Every year when March Madness rolls around, most of the water cooler discussion involves the same few topics: Final Four picks, the bizarre selection methodology by significant others and favorite Cinderella picks. The NCAA Tournament seems to be defined by the huge upsets and unlikely storylines, but has this perception created contrarian value for bettors?
At Sports Insights, one of our main philosophies is to fade the public and take an unpopular viewpoint. Whenever the public zigs, we zag. This strategy may be simple, but it’s also proven to be quite profitable historically.
In the sports betting marketplace, we often reference two types of bettors: “sharps” and “squares.” A majority of bettors are considered to be squares — casual weekend warriors who place their wagers mainly based on instinct. These individuals overwhelmingly pound favorites and overs, which has historically created value on underdogs and unders.
On the other hand, sharps are typically defined as wise guys or betting syndicates who place large bets based on data analysis, historical trends and model building. These individuals (or groups) can single-handedly move the market by spreading five- to six-figure bets across multiple sportsbooks.
During the regular season there are a comparatively low number of “square” college basketball bettors, so oddsmakers will usually adjust their lines based on sharp action. That behavior changes during March Madness where casual bettors emerge from the woodwork in droves to bet on the tournament. Interestingly, this actually mirrors the NFL playoffs, where the influx of square bettors causes a seismic shift in the sports betting marketplace.
For both sports, there are two massive changes from the regular season to the postseason:
- Square bettors are more prone to taking underdogs because they’re happy to simply take the points if two high caliber teams are playing.
- The influx of square money magnifies the value of betting against the public. With so many casual bettors, sportsbooks can more easily mitigate their risk from sharp action.
Since square bettors are prone to overvaluing sleeper teams from their bracket, we believed that there would be value fading these public underdogs. Put another way, we believed that it would be lucrative to take favorites that were being ignored by public bettors.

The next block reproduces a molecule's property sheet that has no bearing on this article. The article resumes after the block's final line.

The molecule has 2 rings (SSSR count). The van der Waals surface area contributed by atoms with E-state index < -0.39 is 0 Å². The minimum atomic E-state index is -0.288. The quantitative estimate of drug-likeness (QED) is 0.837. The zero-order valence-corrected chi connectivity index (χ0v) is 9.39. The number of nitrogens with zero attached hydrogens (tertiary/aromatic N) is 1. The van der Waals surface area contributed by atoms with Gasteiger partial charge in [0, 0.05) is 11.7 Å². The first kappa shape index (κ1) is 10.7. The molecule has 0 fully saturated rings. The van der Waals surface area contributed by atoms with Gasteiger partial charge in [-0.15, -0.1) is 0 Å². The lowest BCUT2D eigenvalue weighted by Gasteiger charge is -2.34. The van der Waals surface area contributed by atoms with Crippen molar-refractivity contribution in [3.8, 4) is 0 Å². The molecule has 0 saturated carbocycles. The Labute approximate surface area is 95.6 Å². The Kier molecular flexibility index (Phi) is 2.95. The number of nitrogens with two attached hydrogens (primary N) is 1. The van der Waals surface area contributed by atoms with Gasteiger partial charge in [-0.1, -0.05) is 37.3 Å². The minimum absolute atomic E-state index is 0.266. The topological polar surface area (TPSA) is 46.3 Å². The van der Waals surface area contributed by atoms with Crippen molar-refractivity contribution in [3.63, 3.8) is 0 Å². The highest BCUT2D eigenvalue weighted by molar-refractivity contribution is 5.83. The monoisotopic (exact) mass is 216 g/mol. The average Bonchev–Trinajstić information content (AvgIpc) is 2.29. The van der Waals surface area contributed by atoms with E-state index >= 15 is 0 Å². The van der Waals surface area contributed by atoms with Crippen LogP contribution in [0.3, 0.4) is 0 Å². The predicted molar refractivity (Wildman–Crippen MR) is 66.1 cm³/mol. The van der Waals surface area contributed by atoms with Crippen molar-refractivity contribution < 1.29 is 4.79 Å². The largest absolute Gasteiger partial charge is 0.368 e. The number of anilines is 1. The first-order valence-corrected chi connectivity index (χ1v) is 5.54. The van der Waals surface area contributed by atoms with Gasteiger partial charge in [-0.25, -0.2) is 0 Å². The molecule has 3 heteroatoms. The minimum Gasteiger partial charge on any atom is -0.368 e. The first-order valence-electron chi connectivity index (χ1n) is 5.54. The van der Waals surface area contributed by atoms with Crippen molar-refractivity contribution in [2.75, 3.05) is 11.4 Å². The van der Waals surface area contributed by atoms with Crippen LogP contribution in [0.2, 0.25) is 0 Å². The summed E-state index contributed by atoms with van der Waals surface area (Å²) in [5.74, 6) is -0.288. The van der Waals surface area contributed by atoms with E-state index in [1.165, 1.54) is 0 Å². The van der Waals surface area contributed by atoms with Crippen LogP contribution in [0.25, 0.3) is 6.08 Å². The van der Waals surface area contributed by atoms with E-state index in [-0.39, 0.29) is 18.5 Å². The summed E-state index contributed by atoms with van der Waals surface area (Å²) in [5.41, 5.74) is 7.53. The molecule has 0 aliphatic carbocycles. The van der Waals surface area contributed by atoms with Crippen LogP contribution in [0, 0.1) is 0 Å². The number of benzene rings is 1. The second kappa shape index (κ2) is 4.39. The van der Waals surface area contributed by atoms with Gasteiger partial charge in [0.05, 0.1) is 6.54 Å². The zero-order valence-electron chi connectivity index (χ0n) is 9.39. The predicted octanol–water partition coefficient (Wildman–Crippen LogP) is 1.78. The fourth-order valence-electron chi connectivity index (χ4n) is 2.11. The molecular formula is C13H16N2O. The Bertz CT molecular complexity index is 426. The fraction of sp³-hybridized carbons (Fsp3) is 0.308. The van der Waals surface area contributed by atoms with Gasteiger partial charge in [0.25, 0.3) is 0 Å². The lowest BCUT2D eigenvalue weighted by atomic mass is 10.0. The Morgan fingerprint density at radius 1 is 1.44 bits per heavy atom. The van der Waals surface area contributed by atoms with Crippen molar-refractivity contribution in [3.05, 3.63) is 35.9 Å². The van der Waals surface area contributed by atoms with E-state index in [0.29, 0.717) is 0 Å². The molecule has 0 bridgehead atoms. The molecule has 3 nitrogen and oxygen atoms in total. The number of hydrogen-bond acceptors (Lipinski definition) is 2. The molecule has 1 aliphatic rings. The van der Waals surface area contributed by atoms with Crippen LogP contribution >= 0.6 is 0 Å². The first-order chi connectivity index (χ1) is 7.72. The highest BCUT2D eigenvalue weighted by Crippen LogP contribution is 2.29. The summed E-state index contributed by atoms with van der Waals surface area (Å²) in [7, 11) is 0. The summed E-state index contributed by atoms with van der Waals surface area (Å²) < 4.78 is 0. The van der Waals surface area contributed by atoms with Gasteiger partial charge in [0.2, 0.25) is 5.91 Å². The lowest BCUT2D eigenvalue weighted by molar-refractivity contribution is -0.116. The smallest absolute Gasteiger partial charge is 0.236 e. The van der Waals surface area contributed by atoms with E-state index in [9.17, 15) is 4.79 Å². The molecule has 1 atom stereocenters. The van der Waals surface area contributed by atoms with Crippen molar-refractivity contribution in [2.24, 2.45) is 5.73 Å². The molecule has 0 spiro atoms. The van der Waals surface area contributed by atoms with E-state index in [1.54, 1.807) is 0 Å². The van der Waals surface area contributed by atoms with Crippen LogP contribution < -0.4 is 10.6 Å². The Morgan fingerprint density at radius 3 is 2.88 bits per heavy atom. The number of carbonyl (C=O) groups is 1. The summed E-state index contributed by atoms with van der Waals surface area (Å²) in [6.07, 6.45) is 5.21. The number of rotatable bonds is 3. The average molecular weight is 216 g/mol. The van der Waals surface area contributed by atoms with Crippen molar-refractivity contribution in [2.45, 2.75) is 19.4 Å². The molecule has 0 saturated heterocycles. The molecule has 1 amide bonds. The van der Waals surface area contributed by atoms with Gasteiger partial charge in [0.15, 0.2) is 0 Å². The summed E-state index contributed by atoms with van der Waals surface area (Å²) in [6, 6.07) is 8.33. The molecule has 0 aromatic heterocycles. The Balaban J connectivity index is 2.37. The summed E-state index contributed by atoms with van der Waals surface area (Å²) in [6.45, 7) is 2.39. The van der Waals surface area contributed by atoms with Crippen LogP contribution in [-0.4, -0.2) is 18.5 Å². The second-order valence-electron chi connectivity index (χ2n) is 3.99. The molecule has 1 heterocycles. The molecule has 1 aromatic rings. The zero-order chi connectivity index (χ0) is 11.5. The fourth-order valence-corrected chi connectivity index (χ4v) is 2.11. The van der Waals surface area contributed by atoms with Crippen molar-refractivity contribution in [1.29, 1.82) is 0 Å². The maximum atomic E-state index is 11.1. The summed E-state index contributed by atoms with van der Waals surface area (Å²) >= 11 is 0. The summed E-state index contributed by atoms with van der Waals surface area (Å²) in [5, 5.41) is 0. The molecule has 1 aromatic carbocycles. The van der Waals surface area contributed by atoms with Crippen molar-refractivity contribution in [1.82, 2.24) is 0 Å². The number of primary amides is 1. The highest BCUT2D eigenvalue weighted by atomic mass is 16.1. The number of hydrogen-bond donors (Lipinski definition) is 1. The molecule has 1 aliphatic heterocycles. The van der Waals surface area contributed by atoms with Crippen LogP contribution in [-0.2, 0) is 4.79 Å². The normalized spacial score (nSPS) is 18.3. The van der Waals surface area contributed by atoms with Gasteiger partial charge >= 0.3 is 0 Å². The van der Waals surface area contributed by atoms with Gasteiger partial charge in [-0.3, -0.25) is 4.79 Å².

Using our Bet Labs software, we quickly found that teams receiving less than 50% of spread bets have gone 362-329 ATS (52.4%) during the NCAA Tournament. Since sportsbooks typically charge -110 juice to place a bet, most bettors need to win 52.38% of their bets just to break even. We had uncovered a slight edge by betting against the public, but it wasn’t profitable. However, we noticed that there was a massive schism between favorites and underdogs.
Since 2005, underdogs receiving less than 50% of spread bets have gone 265-254 ATS (51.1%) while favorites receiving less than 50% of spread bets have gone 96-75 ATS (56.1%). This proved that there was value fading the trendy underdog, but we knew that the system could easily be improved. Earlier research had found that large underdogs were profitable during the postseason, so we wanted to eliminate those teams from our sample.
Underdogs of 8+ points have gone 460-414 ATS (52.6%) in conf tourney games including a 135-96 ATS record (58.4%) in the finals & semifinals.
— Sports Insights (@SportsInsights) March 10, 2016
It’s true that large favorites have historically performed at a low level across all six major sports and we also understood that most bettors will pick large favorites to win straight up in their bracket. Many squares will place their wagers based on whichever team they believe will win straight up, and we believed that this fact would make it more advantageous to take small contrarian favorites. Needless to say, we were right.
Over the past decade plus, teams fitting this criteria have gone 80-54 ATS (59.7%) with +21.56 units won and a 16.1% return on investment (ROI) heading into this year’s tournament.
At the time of publication, there were three teams fitting this criteria for Thursday’s games and another four games fitting this criteria for Friday’s. Bet Labs users are able to copy this system directly from our Think Tank to receive all current game matches for this system and many others. Bettors are also able to view the latest odds and trends from our free college basketball odds page.
Have any questions for the staff at Sports Insights? Utilize our live chat to speak with a customer service representative or e-mail us at email@example.com.
David Solar is the Content Manager at Sports Insights and can be reached directly at David@SportsInsights.com.
3/21/16 Update: This system went 3-0 ATS on the opening day but 0-5 ATS on Friday. It bounced back to go 3-0 ATS in the Round of 32 which was our highlighted sweet spot, pushing the overall record to 86-59 ATS (59.2%).
Latest posts by David Solar (see all)
- NCAAF Game of the Week: Auburn vs. Arkansas - October 21, 2016
- 2016 NFL Week 7 Line Moves That Matter - October 20, 2016
- Sports Insights Podcast: Episode 11 (October 20, 2016) - October 20, 2016